Are you struggling to step away from something that isn't serving you?   Would you like to give up something for forty days and see where it leads?

Live Omily,

Monday, February 25, 2013

Eating Omily: Exploring New Dishes

I just had the yummiest lunch, based on a recipe from Cook Yourself Sexy by Candice Kumai, and modified to fit what I had in my kitchen.  I toasted a piece of bread, and spread it with cream cheese, and a little honey.  Then I topped it with pickled chili peppers, and sardines.  Mmmmm, spicy-sweet omega-3 awesomeness.  I know, it sounds really weird, but it was so so good, especially with lettuce on the side.  I always discover the best flavor combinations when I'm forced to kind of wing it.

I did start with a recipe, though.  Now that I'm meal planning (albiet still a little haphazardly!), I find it's easier to choose new recipes I've never made before based on what's around, and what I can get at the Farmer's Market.  That means we're trying something new at least once a week, which is fun.  This week we made fish cakes (you know, just like crab cakes, but less crabby) with some frozen 'dover sole' that had been taking up freezer space for months.  I got this recipe from Nourishing Traditions.  Flaked up and mixed with egg, breadcrumb, and spices, then browned in oil and butter, the fish was a good deal more inspiring than it had been even under a browned butter sauce.
By using between two-thirds and three-fourths a pound of fish, one egg, one small onion, half a cup of bread crumbs, and some spices (salt, pepper, cayenne), I got four good-sized fish cakes, enough for dinner that night, and lunch for hte husband tomorrow.  I served them over winter squash puree with thawed frozen green beans, and home-made garlic aioli.  That recipe was definitely a winner!

Tonight we're improvising out of Cook Yourself Sexy again!  I'm planning on doing a vegetarian chili with the half-jar of tomatoes in the fridge, and the beans in the freezer.  We'll serve that over buttery polenta.  There will be pizza night, of course.  I'm thinking hotdogs are on the menu, too.  I haven't worked out Friday yet.  I have to go see what all our options are.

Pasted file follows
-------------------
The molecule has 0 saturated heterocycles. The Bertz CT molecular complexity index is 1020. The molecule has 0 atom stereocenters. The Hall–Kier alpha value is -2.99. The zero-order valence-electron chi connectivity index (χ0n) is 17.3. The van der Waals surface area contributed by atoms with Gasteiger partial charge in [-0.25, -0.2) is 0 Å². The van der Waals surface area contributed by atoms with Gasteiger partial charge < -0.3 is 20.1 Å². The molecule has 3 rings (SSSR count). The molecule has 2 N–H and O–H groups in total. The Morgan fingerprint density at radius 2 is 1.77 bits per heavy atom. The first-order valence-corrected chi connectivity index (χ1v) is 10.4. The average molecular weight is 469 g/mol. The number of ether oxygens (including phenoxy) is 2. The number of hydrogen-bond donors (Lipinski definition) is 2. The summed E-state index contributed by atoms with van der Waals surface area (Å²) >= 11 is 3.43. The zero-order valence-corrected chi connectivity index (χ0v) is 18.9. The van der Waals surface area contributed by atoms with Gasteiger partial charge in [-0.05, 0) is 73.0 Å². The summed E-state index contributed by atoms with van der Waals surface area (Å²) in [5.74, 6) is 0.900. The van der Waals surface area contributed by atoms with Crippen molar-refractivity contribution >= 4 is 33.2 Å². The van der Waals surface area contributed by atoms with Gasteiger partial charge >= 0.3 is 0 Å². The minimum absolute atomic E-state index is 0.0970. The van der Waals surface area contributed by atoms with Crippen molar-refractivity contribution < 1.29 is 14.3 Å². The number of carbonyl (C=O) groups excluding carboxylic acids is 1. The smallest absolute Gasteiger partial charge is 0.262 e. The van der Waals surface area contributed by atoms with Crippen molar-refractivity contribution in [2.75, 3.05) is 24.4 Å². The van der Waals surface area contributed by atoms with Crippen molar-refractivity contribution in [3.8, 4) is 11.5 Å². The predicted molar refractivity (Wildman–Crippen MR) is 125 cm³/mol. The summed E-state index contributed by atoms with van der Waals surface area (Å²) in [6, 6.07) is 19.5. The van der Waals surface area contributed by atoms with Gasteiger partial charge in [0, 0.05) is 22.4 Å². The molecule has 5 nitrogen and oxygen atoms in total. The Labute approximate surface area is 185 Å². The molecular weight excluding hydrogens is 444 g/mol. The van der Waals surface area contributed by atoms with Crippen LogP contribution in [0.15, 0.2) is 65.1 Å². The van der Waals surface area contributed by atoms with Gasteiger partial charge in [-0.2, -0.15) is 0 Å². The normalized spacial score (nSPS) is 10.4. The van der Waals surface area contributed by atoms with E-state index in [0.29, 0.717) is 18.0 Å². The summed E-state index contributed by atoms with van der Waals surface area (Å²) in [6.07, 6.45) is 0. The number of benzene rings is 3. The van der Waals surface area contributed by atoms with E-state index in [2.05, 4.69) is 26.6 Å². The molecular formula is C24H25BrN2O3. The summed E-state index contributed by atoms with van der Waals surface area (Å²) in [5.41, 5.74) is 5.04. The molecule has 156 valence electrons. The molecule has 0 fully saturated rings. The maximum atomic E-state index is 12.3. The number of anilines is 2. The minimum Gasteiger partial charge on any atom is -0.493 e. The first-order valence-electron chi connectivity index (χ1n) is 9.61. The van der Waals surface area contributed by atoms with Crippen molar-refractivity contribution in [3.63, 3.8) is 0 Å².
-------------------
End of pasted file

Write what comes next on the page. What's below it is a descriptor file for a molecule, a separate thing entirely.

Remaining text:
Do you like to try new things in the kitchen, or do you stick to trusty dishes you know you can turn out reliably?  I have a terrible habit of only trying new recipes when I'm cooking for guests!  That is basically the worst idea ever.  Hopefully working a new recipe in each week will help me curb that tendency.

Fingers crossed!

Friday, February 22, 2013

The Omily Tarot: The King of Cups

Welcome back to the Omily Tarot!  This series won't be going on for much longer.  I only have one yes, ONE tarot card left to interpret out of the whole deck!!  Of course then, comes the editing, the formatting, the illustrating, etc. etc. etc...I'm still trying to decide if I'm going to cut you off after the minor arcana, or keep going until the book's available for sale, as I originally planned.

Today we're on the King of Cups: that supreme doer of emotions, imagination, and other watery worlds.

The King of Cups

"Like the Queen, the King knows the full value of emotions, but he has a greater tendency to control or mask his own for the good of handling the emotions of another.  Like the knight, he has a strong sense of duty.  The queen has a greater sense of spontaneity.  She revels in her feelings; the king is more concerned with useful functions his feelings serve.  He sits on the rolling sea, apparently unperturbed, but the fish in the background reminds us of the page: he has not forgotten the intensity of feelings that comes with youth; he’s still capable of understanding and relating to that intensity, as well as feeling it for himself.